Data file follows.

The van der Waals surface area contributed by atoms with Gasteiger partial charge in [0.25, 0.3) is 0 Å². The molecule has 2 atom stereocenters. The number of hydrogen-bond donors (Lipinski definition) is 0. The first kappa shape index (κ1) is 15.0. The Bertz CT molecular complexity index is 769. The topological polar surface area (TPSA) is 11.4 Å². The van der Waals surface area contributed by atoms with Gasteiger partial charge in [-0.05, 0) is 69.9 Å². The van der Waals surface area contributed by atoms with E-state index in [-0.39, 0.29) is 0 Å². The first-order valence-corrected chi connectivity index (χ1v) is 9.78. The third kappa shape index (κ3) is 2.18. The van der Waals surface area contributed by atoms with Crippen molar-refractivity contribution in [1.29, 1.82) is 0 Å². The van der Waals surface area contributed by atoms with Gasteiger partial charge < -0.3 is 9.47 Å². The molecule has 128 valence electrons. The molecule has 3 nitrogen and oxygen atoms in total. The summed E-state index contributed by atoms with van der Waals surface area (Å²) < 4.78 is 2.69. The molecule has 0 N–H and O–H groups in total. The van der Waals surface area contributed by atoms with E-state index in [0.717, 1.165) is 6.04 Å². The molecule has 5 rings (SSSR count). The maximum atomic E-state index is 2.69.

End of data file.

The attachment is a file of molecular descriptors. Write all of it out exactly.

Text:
The van der Waals surface area contributed by atoms with Gasteiger partial charge in [0.25, 0.3) is 0 Å². The molecule has 2 atom stereocenters. The number of hydrogen-bond donors (Lipinski definition) is 0. The first kappa shape index (κ1) is 15.0. The Bertz CT molecular complexity index is 769. The topological polar surface area (TPSA) is 11.4 Å². The van der Waals surface area contributed by atoms with Gasteiger partial charge in [-0.05, 0) is 69.9 Å². The van der Waals surface area contributed by atoms with E-state index in [-0.39, 0.29) is 0 Å². The first-order valence-corrected chi connectivity index (χ1v) is 9.78. The third kappa shape index (κ3) is 2.18. The van der Waals surface area contributed by atoms with Crippen molar-refractivity contribution in [1.29, 1.82) is 0 Å². The van der Waals surface area contributed by atoms with Gasteiger partial charge < -0.3 is 9.47 Å². The molecule has 128 valence electrons. The molecule has 3 nitrogen and oxygen atoms in total. The summed E-state index contributed by atoms with van der Waals surface area (Å²) < 4.78 is 2.69. The molecule has 0 N–H and O–H groups in total. The van der Waals surface area contributed by atoms with E-state index in [0.717, 1.165) is 6.04 Å². The molecule has 5 rings (SSSR count). The maximum atomic E-state index is 2.69.